How Pret A Manger lost the plot

How Pret A Manger lost the plot

OCTOBER 8, 2018


The Real Bread Campaign had fought long and hard for justice – and when it came, the taste was sweet.

In April this year, the British sandwich chain Pret A Manger was found to have breached advertising standards by claiming that some of its bread products were “natural”, when in fact they were stuffed full of E numbers.

Chris Young, the campaign’s co-ordinator, who had spent years pursuing Pret over the claims, hailed the decision as a triumph “for the small, independent bakery and eatery owners who serve genuinely all-natural real bread sandwiches”.

As great a victory as it might have been, the story did not make much of a splash. Pret’s owner, the private equity giant Bridgepoint, was in the late stages of negotiating a £1.5bn sale to JAB Holdings, an investment fund controlled by Germany’s Reimann family.

Complaints about a few sandwiches hardly seemed to matter. However, sometimes the little things reveal a bigger picture.

The Advertising Standards Authority (ASA) ruled that Pret was misleading customers by claiming on its packaging that it avoided “obscure chemicals, additives and preservatives”. The finding suggested that there were deeper problems in the way the company communicated with the 520,000 customers it claims to serve every day. With hindsight, it was a warning sign.

In the past fortnight, Pret has found itself at the centre of a full-blown scandal. The death of 15-year-old Natasha Ednan-Laperouse after a severe allergic reaction to a Pret baguette has raised serious questions about the running of one of the biggest success stories of the past three decades in British business.

Chief among them is the role of private equity owners when they take over businesses still closely connected to their founders – and, separately, how companies respond to crises. 

Less than 10 days ago, a coroner investigating the 2016 death of Ednan-Laperouse said the allergy labelling on the fatal sandwich was inadequate. Her father, Nadim, said Pret was guilty of a “complete dereliction of duty”.

The storm of criticism that has rained down on Pret is unprecedented. The chain was founded in 1986 and has always managed to project a wholesome image of smiling staff serving “handmade natural food”. Branding experts say the message is so strong that the company has never had to advertise.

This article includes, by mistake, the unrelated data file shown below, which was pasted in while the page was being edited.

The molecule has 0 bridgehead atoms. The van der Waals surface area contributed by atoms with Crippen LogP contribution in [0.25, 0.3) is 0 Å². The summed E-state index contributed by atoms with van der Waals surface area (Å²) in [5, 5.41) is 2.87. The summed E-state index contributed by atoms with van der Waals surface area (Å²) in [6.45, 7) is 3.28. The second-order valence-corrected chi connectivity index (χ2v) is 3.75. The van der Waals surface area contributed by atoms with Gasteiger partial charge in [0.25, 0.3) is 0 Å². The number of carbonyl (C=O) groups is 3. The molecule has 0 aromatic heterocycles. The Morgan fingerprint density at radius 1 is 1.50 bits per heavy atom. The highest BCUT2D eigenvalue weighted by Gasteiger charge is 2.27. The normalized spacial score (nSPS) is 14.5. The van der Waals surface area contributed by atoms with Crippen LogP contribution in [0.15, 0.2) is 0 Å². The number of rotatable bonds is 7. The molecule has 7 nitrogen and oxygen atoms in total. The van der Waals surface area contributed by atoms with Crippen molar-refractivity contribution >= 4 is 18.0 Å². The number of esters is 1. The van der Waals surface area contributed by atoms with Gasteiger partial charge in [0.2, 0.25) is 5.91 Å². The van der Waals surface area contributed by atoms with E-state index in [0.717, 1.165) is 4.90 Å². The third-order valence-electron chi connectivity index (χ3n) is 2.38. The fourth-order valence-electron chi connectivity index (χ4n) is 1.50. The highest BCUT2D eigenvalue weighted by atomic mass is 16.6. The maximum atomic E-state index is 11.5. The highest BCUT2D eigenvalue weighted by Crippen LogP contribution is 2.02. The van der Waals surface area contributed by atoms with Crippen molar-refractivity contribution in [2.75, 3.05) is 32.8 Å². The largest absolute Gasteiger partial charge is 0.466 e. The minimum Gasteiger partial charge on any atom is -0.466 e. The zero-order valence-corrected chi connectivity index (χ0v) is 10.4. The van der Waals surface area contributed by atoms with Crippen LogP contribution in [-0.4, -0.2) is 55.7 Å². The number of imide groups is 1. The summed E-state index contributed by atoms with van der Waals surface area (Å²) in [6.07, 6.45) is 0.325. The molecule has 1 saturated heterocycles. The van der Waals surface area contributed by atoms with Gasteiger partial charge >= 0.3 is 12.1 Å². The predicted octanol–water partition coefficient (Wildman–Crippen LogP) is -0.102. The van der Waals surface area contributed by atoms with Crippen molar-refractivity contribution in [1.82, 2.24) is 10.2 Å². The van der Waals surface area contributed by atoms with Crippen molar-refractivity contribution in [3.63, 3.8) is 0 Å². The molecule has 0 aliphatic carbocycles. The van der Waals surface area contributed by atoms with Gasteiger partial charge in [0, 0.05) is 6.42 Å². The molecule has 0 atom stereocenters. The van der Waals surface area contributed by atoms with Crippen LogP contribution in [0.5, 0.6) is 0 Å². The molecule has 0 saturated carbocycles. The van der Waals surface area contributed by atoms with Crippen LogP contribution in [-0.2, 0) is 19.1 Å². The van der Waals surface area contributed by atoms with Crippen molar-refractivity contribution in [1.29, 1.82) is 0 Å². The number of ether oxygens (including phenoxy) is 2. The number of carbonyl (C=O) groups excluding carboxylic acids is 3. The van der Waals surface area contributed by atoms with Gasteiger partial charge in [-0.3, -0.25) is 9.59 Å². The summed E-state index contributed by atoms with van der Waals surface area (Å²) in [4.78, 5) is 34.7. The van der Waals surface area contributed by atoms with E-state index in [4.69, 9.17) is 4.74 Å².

Yet some observers believe that Pret has lost much of the entrepreneurial spirit of its founders, Julian Metcalfe and Sinclair Beecham, as it has pursued rapid growth under a demanding private equity owner. The tragedy surrounding Ednan-Laperouse is only the most public alarm bell in recent years. 

There have been other warning signs. The coroner’s inquest revealed that another teenager required emergency treatment after suffering an allergic reaction to a Pret product purchased in Cardiff in 2015. The chain also came under fire when it was revealed that only one in 50 job applicants were British.

Then came the ASA verdict. Critics say that adding E numbers to the bread used in some sandwiches – although not life-threatening- suggested the business had started to lose touch with the values that made it successful. 

“The whole saga about bread is an absolute disaster for them,” said Mark Ritson, a marketing professor at Melbourne Business School who has advised companies such as Unilever, Johnson & Johnson and PepsiCo.

“It’s symptomatic of a broader problem. Pret A Manger in 1995 would have said sorry and worked out how to solve the problem. Pret in 2018 basically said it didn’t really care. It’s a very troubling signal.”

Such tremors are easy to ignore when things are going well. Pret made sales of nearly £880m last year. It has 11,700 staff in more than 500 stores – including in America, China and the Middle East. All staff received a £1000 bonus after the JAB deal went through.

When it was founded 32 years ago, there was little to indicate that Pret would be at the forefront of a revolution in the way workers buy lunch. The first store opened in central London, with Metcalfe cooking chicken and ham to fill the sandwiches. Six years later, Pret still had only three shops. By 1997, there were 53.